A Ghostbusters-themed frame made by Andrea Tucker-Hutch, of Curiosity Art & Framing, was chosen as one of the top five frames at a recent Fine Art Trade Guild competition in Britain. (Photo by Susan Zielinski/Advocate staff)

A Ghostbusters-themed frame made by Andrea Tucker-Hutch, of Curiosity Art & Framing, was chosen as one of the top five frames at a recent Fine Art Trade Guild competition in Britain. (Photo by Susan Zielinski/Advocate staff)

Red Deer art framer recognized at U.K. competition

Ghostbusters inspires professional framer

A green, slimy-looking Ghostbusters frame, created by a Red Deer professional framer, made it to the top five at the United Kingdom’s Fine Art Trade Guild competition in May.

The theme of the competition was Back to the 80s and when Andrea Tucker-Hutch decided to focus on the mega-hit movie, she poured liquid resin into a mold made from spray foam to make a frame that looked like the ectoplasm ooze that splattered the heroes.

“It’s my crazy one,” said Tucker-Hutch about the lit frame that glows green and features a Stay-Puft Marshmallow Man.

“I like messing with new materials. It’s such a different way of making a frame and many people were very interested in the process,” said the owner of Curiosity Art & Framing.

She said some people look at it and say it’s not a frame, but it’s just not a traditional frame, and that’s what many like most about it.

“Specialty ones like this allow me to try something new. It allows me to work with a different medium. It allows me to experiment, and if it turns out, then I can use it to do something for someone else.”

She said wooden frames have been around for centuries, and new materials are being developed all the time.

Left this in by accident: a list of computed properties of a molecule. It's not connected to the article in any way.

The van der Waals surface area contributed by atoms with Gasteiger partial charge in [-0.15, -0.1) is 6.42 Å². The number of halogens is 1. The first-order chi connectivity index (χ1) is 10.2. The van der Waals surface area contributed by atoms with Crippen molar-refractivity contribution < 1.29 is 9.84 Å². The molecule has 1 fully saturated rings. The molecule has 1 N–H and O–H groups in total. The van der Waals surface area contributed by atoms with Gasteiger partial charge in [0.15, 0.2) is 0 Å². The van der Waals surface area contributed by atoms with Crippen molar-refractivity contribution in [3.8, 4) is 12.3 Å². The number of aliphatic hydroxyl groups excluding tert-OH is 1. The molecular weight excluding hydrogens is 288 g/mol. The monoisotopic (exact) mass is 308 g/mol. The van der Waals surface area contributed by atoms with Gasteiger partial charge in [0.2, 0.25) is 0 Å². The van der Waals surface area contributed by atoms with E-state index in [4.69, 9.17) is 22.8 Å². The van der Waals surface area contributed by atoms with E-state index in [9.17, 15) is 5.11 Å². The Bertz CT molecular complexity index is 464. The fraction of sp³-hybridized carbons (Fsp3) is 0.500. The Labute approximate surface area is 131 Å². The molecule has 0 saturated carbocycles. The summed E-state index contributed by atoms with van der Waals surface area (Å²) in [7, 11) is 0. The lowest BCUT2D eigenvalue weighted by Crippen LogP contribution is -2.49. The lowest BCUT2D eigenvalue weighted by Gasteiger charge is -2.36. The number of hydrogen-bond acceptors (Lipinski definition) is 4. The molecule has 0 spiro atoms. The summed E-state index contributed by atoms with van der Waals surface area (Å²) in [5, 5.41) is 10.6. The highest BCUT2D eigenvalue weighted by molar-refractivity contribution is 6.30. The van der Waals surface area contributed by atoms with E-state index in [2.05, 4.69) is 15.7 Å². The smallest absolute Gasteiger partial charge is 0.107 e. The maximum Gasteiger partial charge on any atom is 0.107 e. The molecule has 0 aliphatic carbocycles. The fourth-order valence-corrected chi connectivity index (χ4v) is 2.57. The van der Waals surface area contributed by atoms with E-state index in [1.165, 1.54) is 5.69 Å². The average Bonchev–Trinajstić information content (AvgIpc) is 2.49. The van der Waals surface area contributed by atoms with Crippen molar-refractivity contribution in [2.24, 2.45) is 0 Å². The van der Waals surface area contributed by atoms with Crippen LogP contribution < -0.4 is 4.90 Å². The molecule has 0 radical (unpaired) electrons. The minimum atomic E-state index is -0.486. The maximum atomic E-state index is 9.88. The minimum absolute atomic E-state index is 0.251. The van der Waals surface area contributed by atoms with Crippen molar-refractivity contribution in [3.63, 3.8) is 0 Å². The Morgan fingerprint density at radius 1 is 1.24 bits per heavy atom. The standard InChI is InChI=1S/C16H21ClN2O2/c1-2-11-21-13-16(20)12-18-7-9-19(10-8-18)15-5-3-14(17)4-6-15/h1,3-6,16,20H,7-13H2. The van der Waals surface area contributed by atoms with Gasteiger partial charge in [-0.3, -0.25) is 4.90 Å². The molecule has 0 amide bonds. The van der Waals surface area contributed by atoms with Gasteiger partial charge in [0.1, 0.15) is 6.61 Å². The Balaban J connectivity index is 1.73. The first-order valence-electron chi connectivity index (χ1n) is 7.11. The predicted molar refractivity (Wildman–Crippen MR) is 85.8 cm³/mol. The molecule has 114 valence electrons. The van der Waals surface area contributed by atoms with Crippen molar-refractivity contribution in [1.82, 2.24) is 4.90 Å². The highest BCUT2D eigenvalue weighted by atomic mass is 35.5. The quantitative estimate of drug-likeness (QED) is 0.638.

“What we do is not obsolete. We can do traditional. But we can do something absolutely crazy as well. It fits more with the way people want to feel now, a little more unique.”

Unusual frames also draw people in and can start a conversation, she said.

“Especially coming out of COVID, you want people to start talking to each other.”

Tucker-Hutch actually shipped her frame to Britain back in February 2020 and intended to be at awards ceremony that spring when COVID-19 struck.

The competition finally went forward this year, and last month she received an email that her frame was chosen one of the top five, and she attended the lavish gala ceremony on May 14.

While Tucker-Hutch did not win the guild’s framing challenge, she is likely the first North American to become a finalist.

“There are very few organizations that have been around as long as the Fine Art Trade Guild and it’s nice to be recognized by them in any way, shape or form.”

Next year the theme for the competition is Casino Royale, and Tucker-Hutch already has some ideas.

“My brain going a thousand miles a minute.

“Now my goal is not to just be a finalist. My goal is to turn around and become the winner.”



szielinski@reddeeradvocate.com

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